Carter in Bosnia
THE best thing that could happen to Bosnian Serb leader Radovan Karadzic would be to have President Clinton agree to allow former President Carter to mediate the three-year-old Bosnian crisis. This is why Karadzic, whose troops daily kill innocent people, is so eager to bring Mr. Carter into the crisis, and why the former president is now in Bosnia. Carter would like to let his lack of knowledge of Bosnia make him an honest broker. It is to be hoped that the State Department briefers have made it clear that Bosnia is not North Korea and certainly not Haiti.
Frankly, though, Karadzic needs Carter. Karadzic is in some trouble. Despite US Defense Secretary William Perry's premature epitaph some weeks ago, Bosnia has not yet been defeated. Karadzic's forces have sustained some defeats in central Bosnia that must seem alarming to him.
But his worst problem - the reason he is so eager to bring in Carter to prolong negotiations - is that the United Nations is talking about pulling out, perhaps with NATO assistance, after three years of a mission in Bosnia that has worked to the Serbs' benefit.
The removal of UN troops in Bosnia would deny Karadzic his most important source of supply. More than ever, the Karadzic war machine is literally fueled by UN aid. The Serbs take nearly half of all food shipped by truck and nearly 40 percent of all fuel.
Moreover, NATO troops would not behave like the lightly armed Bangladeshi forces now being pushed around in Bihac. Before leaving, they would clear a 30-mile zone around Sarajevo and free the airport. They would take out surface-to-air missile sites and disable Serb radar. They would give the Serbs a different kind of fight.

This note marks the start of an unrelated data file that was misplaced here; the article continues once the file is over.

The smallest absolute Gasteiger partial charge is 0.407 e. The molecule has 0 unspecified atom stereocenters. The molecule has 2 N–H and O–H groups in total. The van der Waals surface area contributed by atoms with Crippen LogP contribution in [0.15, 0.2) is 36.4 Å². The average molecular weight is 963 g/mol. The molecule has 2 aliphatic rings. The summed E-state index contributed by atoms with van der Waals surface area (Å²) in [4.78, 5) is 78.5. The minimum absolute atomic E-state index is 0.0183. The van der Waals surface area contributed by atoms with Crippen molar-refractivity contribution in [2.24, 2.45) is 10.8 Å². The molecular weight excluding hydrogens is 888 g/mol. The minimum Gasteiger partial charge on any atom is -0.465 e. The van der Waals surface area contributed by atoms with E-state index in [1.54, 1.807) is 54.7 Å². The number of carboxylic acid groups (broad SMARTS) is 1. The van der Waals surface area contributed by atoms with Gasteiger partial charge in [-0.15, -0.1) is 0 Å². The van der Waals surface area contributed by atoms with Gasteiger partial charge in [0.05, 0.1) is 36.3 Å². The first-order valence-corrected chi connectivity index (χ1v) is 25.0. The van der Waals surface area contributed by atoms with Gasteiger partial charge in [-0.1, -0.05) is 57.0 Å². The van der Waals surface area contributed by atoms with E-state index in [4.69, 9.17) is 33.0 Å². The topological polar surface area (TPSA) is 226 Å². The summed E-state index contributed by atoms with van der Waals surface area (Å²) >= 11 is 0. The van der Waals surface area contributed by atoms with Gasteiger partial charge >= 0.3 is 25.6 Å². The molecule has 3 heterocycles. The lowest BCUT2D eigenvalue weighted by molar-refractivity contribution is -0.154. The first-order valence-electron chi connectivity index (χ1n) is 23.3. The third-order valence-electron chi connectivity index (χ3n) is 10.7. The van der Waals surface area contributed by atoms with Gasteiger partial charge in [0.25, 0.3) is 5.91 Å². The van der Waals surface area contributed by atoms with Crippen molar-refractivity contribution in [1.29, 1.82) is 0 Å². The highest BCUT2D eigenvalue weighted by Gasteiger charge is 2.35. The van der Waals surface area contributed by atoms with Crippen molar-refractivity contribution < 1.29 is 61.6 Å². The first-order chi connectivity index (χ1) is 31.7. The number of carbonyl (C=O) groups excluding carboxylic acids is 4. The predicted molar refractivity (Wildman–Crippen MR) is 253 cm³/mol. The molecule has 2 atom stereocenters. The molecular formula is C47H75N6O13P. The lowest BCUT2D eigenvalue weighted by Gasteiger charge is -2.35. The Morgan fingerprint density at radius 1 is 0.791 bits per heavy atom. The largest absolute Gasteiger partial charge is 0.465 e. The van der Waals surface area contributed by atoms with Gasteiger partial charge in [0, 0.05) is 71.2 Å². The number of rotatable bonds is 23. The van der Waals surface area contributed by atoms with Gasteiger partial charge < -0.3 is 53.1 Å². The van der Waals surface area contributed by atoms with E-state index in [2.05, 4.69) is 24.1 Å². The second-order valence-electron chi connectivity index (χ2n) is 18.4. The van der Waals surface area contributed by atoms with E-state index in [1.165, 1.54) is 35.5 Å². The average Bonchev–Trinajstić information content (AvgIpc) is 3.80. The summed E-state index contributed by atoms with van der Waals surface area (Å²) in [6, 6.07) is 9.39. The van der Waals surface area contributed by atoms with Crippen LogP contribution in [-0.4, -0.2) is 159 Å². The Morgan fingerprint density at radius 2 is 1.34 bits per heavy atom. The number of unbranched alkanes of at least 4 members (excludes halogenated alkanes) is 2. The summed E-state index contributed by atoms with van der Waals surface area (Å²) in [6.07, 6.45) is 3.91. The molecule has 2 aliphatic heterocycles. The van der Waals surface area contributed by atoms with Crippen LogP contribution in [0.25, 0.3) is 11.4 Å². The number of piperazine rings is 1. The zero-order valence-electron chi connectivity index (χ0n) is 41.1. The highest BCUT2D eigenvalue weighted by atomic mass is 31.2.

Every one of the six items Karadzic offers - such as opening the Sarajevo airport or allowing safe delivery of aid - is something he is already obligated to deliver in agreements too numerous to mention. The pusillanimity of the international community has always let him off the hook. Does Carter imagine he possesses some new ideas that will make Karadzic see reason? Carter is invited to Pale because Karadzic senses he can use the ex-president.
And what would Karadzic, accused of war crimes and genocide, get from the Carter deal? He gets points for drawing a former US president to Pale. He further muddies the diplomatic waters, buys time, resupplies his war chest, and (possibly) entangles the United States in Bosnia with the same failed conflict-resolution strategies that have hampered the UN mission from the start.
Carter means well. If he can get limited concessions that help in the short term, this may be to the good. But his mission looks more like a diversion set up by the aggressors. Mr. Clinton should see this.